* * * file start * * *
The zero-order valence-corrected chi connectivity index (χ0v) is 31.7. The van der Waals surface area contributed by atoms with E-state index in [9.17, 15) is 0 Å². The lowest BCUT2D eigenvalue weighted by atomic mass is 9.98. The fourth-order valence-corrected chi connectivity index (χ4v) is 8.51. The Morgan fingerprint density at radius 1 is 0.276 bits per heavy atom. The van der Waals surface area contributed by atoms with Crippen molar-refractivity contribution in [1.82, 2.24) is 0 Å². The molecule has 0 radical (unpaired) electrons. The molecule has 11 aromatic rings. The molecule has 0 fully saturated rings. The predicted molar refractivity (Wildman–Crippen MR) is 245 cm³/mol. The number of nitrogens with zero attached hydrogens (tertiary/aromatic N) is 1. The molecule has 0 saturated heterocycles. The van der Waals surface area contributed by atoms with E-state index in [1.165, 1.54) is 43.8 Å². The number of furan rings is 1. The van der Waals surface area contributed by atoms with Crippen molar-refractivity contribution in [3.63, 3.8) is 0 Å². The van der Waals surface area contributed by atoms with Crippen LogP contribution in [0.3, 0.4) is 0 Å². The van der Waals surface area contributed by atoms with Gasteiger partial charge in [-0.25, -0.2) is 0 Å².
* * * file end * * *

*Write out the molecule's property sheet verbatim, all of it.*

The zero-order valence-corrected chi connectivity index (χ0v) is 31.7. The van der Waals surface area contributed by atoms with E-state index in [9.17, 15) is 0 Å². The lowest BCUT2D eigenvalue weighted by atomic mass is 9.98. The fourth-order valence-corrected chi connectivity index (χ4v) is 8.51. The Morgan fingerprint density at radius 1 is 0.276 bits per heavy atom. The van der Waals surface area contributed by atoms with Crippen molar-refractivity contribution in [1.82, 2.24) is 0 Å². The molecule has 0 radical (unpaired) electrons. The molecule has 11 aromatic rings. The molecule has 0 fully saturated rings. The predicted molar refractivity (Wildman–Crippen MR) is 245 cm³/mol. The number of nitrogens with zero attached hydrogens (tertiary/aromatic N) is 1. The molecule has 0 saturated heterocycles. The van der Waals surface area contributed by atoms with E-state index in [1.165, 1.54) is 43.8 Å². The number of furan rings is 1. The van der Waals surface area contributed by atoms with Crippen molar-refractivity contribution in [3.63, 3.8) is 0 Å². The van der Waals surface area contributed by atoms with Crippen LogP contribution in [0.3, 0.4) is 0 Å². The van der Waals surface area contributed by atoms with Gasteiger partial charge in [-0.25, -0.2) is 0 Å².